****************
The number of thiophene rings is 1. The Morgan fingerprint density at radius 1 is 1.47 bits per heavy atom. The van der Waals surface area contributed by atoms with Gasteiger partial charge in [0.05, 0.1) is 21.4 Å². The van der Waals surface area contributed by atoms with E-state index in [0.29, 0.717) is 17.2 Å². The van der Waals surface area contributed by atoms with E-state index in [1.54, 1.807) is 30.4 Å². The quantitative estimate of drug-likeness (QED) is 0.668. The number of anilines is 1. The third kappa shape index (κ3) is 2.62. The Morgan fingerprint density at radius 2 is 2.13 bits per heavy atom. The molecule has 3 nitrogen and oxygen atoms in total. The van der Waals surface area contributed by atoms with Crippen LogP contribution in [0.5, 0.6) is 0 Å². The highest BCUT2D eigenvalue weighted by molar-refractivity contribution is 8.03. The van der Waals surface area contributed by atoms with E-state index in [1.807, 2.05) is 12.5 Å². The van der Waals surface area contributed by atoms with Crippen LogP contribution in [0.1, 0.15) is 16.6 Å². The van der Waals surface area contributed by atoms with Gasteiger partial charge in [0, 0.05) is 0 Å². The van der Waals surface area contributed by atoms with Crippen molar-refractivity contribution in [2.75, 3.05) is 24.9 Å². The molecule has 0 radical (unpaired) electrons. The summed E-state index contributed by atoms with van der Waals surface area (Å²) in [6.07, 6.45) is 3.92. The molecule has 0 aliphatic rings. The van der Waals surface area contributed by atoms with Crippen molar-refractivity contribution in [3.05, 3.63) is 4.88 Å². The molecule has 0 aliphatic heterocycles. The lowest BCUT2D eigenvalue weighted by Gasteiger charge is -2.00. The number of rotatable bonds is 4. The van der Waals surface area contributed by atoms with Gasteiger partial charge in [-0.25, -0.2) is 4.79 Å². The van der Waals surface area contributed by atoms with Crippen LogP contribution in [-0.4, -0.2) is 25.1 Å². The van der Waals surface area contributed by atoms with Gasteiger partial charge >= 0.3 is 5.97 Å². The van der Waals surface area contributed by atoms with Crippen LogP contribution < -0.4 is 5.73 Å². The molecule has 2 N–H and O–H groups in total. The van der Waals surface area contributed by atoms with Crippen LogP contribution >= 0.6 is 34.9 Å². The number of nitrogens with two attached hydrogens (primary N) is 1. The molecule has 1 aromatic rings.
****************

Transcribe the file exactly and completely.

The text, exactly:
The number of thiophene rings is 1. The Morgan fingerprint density at radius 1 is 1.47 bits per heavy atom. The van der Waals surface area contributed by atoms with Gasteiger partial charge in [0.05, 0.1) is 21.4 Å². The van der Waals surface area contributed by atoms with E-state index in [0.29, 0.717) is 17.2 Å². The van der Waals surface area contributed by atoms with E-state index in [1.54, 1.807) is 30.4 Å². The quantitative estimate of drug-likeness (QED) is 0.668. The number of anilines is 1. The third kappa shape index (κ3) is 2.62. The Morgan fingerprint density at radius 2 is 2.13 bits per heavy atom. The molecule has 3 nitrogen and oxygen atoms in total. The van der Waals surface area contributed by atoms with Crippen LogP contribution in [0.5, 0.6) is 0 Å². The highest BCUT2D eigenvalue weighted by molar-refractivity contribution is 8.03. The van der Waals surface area contributed by atoms with E-state index in [1.807, 2.05) is 12.5 Å². The van der Waals surface area contributed by atoms with Crippen LogP contribution in [0.1, 0.15) is 16.6 Å². The van der Waals surface area contributed by atoms with Gasteiger partial charge in [0, 0.05) is 0 Å². The van der Waals surface area contributed by atoms with Crippen molar-refractivity contribution in [2.75, 3.05) is 24.9 Å². The molecule has 0 radical (unpaired) electrons. The summed E-state index contributed by atoms with van der Waals surface area (Å²) in [6.07, 6.45) is 3.92. The molecule has 0 aliphatic rings. The van der Waals surface area contributed by atoms with Crippen molar-refractivity contribution in [3.05, 3.63) is 4.88 Å². The molecule has 0 aliphatic heterocycles. The lowest BCUT2D eigenvalue weighted by Gasteiger charge is -2.00. The number of rotatable bonds is 4. The van der Waals surface area contributed by atoms with Gasteiger partial charge in [-0.25, -0.2) is 4.79 Å². The van der Waals surface area contributed by atoms with Crippen LogP contribution in [-0.4, -0.2) is 25.1 Å². The van der Waals surface area contributed by atoms with Gasteiger partial charge >= 0.3 is 5.97 Å². The van der Waals surface area contributed by atoms with Crippen LogP contribution < -0.4 is 5.73 Å². The molecule has 2 N–H and O–H groups in total. The van der Waals surface area contributed by atoms with Crippen LogP contribution >= 0.6 is 34.9 Å². The number of nitrogens with two attached hydrogens (primary N) is 1. The molecule has 1 aromatic rings.